• Might family members not learn of their loved one's suicide until after she's dead? (Yes--as under Oregon's law.)
  • Could legalizing suicide send suicide-vulnerable young people a deadly message? (How could it not?)
  • Would vulnerable patients be pressured into requesting assisted suicide? (Only when heirs, insurance companies and governments could save money with a quick death rather than expensive healthcare ... or when caregivers became tired or uncaring ... or when a depressed patient felt like a burden on others.)

Read rest of commentary...


Article #2

Excerpted from The Coming of Medical Martyrdom, commentary by Wesley J. Smith, First Things, February 20, 2015 - Despite abortion’s ubiquitous legality and the accelerating push to normalize assisted suicide, space remains for dissenting doctors to practice their art in the traditional Hippocratic manner.

But that space is diminishing. Today, “patient rights” are paramount; the competent customer is always right and, hence, held to be entitled to virtually any legal procedure from “service providers” for which payment can be made—be it abortion, assisted suicide or, someday perhaps, embryonic stem cell therapies and products made from cloned and aborted human fetuses.

Hippocratic-believing professionals ... are increasingly being pressured to practice medicine without regard to their personal faith or conscience beliefs. This moral intolerance is slowly being imbedded into law. Such laws are a prescription for medical martyrdom, by which I mean doctors being forced to choose between adhering to their faith or moral code and remaining in their profession.

Canada is heading in [this] direction regarding euthanasia. Quebec legalized doctor-administered death last year and allows no conscience exemptions along the lines of Victoria’s abortion law. Meanwhile, the Canadian Supreme Court just made access to euthanasia a Charter right for those with a diagnosable medical condition that causes “irremediable suffering,” including “psychological” pain.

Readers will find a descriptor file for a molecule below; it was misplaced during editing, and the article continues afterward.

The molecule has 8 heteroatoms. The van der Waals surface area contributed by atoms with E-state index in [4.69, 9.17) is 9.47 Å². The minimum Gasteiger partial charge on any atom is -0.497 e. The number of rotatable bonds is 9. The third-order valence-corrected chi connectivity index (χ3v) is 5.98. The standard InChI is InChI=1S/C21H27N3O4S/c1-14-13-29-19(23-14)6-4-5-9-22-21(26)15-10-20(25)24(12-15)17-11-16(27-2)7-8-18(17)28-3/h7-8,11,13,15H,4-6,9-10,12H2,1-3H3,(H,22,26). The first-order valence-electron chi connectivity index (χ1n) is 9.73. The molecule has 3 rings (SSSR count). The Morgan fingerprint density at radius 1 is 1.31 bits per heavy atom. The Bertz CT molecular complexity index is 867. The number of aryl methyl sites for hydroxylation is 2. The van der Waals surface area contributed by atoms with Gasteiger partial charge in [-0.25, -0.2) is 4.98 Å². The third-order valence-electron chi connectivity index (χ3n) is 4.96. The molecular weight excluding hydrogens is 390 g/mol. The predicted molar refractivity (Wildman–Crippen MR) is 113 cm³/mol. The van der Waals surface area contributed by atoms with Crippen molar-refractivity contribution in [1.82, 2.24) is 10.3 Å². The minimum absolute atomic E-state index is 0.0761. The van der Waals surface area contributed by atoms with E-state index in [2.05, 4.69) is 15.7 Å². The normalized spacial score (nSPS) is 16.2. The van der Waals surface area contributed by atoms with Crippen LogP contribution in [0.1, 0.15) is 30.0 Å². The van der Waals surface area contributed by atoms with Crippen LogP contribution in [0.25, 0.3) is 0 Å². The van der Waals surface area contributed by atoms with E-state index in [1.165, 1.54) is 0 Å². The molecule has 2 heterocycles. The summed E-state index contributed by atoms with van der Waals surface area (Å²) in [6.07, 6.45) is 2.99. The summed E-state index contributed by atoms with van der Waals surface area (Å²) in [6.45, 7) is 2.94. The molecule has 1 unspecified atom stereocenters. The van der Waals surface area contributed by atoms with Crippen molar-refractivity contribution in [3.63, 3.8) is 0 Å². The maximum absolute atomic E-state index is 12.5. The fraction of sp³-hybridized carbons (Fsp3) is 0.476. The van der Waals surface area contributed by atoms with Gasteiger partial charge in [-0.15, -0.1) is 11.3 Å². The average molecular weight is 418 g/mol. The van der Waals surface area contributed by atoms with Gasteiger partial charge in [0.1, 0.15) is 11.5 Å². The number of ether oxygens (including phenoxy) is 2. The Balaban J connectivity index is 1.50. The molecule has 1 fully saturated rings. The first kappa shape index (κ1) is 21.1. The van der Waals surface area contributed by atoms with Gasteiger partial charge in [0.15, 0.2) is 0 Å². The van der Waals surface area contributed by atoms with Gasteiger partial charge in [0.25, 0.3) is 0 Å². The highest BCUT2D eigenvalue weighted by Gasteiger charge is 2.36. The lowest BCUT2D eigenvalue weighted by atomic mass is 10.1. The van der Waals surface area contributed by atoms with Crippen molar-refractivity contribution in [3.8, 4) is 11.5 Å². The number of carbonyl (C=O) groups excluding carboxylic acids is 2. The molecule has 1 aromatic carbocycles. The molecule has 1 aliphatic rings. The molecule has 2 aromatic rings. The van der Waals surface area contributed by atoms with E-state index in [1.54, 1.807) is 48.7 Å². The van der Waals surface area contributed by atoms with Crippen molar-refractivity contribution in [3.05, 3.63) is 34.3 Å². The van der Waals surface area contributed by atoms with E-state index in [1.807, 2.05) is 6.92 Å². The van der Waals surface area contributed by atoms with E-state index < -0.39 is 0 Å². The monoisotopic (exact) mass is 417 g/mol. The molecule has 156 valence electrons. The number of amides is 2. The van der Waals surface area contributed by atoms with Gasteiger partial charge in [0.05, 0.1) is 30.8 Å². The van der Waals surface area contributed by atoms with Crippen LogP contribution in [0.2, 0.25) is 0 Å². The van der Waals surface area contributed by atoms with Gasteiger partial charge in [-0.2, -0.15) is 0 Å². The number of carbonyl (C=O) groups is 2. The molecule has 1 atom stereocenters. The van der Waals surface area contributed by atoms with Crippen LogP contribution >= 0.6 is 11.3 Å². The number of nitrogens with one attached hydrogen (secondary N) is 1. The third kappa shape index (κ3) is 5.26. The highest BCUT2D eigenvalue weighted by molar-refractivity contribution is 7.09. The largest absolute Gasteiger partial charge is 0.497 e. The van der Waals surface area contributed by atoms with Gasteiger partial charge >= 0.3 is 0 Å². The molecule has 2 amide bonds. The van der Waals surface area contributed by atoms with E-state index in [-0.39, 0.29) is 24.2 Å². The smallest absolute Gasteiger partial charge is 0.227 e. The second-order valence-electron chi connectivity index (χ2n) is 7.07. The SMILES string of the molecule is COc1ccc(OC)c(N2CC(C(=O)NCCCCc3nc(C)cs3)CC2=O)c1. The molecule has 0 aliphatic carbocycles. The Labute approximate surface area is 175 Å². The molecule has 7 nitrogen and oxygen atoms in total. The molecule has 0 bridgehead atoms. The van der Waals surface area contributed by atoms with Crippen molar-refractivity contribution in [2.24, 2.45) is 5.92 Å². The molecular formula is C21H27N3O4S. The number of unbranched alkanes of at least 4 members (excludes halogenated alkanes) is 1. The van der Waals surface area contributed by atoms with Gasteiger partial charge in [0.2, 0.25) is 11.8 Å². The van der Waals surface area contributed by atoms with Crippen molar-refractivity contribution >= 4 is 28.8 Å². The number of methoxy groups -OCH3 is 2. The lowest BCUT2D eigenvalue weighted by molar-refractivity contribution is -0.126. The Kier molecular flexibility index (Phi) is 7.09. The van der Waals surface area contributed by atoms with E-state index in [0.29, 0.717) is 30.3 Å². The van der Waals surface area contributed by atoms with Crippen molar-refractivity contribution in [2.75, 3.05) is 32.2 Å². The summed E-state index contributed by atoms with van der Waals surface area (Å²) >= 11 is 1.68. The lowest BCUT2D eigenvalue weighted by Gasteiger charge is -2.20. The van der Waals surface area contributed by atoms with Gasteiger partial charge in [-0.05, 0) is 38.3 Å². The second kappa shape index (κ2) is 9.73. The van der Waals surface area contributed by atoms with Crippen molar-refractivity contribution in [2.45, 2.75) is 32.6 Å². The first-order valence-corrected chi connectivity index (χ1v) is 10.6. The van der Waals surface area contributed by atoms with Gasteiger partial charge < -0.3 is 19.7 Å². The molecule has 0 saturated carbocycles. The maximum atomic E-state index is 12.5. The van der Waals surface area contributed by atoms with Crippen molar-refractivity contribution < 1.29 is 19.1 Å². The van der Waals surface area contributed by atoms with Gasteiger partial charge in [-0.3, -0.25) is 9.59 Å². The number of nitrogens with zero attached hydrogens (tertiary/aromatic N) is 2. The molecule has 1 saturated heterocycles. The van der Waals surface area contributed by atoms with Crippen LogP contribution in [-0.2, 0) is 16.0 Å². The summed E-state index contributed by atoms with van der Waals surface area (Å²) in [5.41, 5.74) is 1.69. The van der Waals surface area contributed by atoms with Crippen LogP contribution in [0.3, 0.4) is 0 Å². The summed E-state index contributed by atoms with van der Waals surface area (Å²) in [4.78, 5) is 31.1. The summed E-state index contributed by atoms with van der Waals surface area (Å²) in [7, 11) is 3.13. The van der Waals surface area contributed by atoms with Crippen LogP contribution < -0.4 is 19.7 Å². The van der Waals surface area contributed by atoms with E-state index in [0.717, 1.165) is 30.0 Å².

Recognizing that some doctors will have moral qualms about “terminating life,” the Court gave Parliament twelve months to pass enabling legislation, stating that “the rights of patients and physicians will need to be reconciled” by law or left “in the hands of physicians’ colleges.” That doesn’t bode well for medical conscience rights.

If these trends continue, twenty years from now, those who feel called to a career in health care will face an agonizing dilemma: either participate in acts of killing or stay out of medicine. Those who stay true to their consciences will be forced into the painful sacrifice of embracing martyrdom for their faith.


Commentary #2

Executive Director of the Christian Medical and Dental Society of Canada Larry Worthen, MA (Th.), LLB: “Comments by Wesley Smith regarding conscience rights for healthcare professionals in Canada should sound an alarm for our friends in the United States about the dangers of complacency. Advocates for a rationalistic and exclusively secular approach to healthcare are gaining ground and are shamelessly flexing their muscles behind the scenes with the provincial colleges that regulate the practice of healthcare in Canada.